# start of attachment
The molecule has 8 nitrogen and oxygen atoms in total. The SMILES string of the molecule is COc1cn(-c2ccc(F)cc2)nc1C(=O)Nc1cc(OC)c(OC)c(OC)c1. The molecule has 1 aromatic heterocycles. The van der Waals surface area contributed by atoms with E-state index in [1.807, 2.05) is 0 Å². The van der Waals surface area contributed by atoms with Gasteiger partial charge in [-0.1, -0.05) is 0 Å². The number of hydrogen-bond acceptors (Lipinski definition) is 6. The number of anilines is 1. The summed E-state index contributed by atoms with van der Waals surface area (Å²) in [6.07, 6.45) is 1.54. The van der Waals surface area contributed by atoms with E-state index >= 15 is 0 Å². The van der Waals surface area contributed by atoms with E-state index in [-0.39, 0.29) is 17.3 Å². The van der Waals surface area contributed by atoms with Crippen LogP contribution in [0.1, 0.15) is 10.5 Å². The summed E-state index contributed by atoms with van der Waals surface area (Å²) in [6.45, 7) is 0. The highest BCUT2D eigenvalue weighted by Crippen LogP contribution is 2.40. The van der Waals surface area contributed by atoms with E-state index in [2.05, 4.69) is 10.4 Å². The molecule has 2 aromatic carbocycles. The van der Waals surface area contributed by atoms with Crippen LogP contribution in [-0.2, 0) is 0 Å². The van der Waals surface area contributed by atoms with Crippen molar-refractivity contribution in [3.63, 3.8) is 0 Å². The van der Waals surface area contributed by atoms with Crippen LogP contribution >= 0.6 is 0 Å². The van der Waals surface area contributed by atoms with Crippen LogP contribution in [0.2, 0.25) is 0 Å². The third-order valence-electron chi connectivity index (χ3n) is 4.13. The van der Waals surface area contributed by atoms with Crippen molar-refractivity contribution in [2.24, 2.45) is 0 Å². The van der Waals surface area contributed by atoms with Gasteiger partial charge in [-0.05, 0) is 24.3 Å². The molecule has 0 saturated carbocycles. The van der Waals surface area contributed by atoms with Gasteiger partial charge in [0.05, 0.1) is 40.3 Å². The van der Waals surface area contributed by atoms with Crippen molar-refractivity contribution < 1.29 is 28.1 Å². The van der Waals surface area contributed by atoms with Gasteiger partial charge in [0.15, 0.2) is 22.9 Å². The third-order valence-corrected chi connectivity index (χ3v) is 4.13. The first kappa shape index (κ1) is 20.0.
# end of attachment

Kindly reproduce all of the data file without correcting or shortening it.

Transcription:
The molecule has 8 nitrogen and oxygen atoms in total. The SMILES string of the molecule is COc1cn(-c2ccc(F)cc2)nc1C(=O)Nc1cc(OC)c(OC)c(OC)c1. The molecule has 1 aromatic heterocycles. The van der Waals surface area contributed by atoms with E-state index in [1.807, 2.05) is 0 Å². The van der Waals surface area contributed by atoms with Gasteiger partial charge in [-0.1, -0.05) is 0 Å². The number of hydrogen-bond acceptors (Lipinski definition) is 6. The number of anilines is 1. The summed E-state index contributed by atoms with van der Waals surface area (Å²) in [6.07, 6.45) is 1.54. The van der Waals surface area contributed by atoms with E-state index >= 15 is 0 Å². The van der Waals surface area contributed by atoms with E-state index in [-0.39, 0.29) is 17.3 Å². The van der Waals surface area contributed by atoms with Crippen LogP contribution in [0.1, 0.15) is 10.5 Å². The summed E-state index contributed by atoms with van der Waals surface area (Å²) in [6.45, 7) is 0. The highest BCUT2D eigenvalue weighted by Crippen LogP contribution is 2.40. The van der Waals surface area contributed by atoms with E-state index in [2.05, 4.69) is 10.4 Å². The molecule has 2 aromatic carbocycles. The van der Waals surface area contributed by atoms with Crippen LogP contribution in [-0.2, 0) is 0 Å². The van der Waals surface area contributed by atoms with Crippen molar-refractivity contribution in [3.63, 3.8) is 0 Å². The van der Waals surface area contributed by atoms with Crippen LogP contribution >= 0.6 is 0 Å². The van der Waals surface area contributed by atoms with Crippen LogP contribution in [0.2, 0.25) is 0 Å². The third-order valence-electron chi connectivity index (χ3n) is 4.13. The van der Waals surface area contributed by atoms with Crippen molar-refractivity contribution in [2.24, 2.45) is 0 Å². The van der Waals surface area contributed by atoms with Gasteiger partial charge in [-0.05, 0) is 24.3 Å². The molecule has 0 saturated carbocycles. The van der Waals surface area contributed by atoms with Gasteiger partial charge in [0.05, 0.1) is 40.3 Å². The van der Waals surface area contributed by atoms with Crippen molar-refractivity contribution < 1.29 is 28.1 Å². The van der Waals surface area contributed by atoms with Gasteiger partial charge in [0.15, 0.2) is 22.9 Å². The third-order valence-corrected chi connectivity index (χ3v) is 4.13. The first kappa shape index (κ1) is 20.0.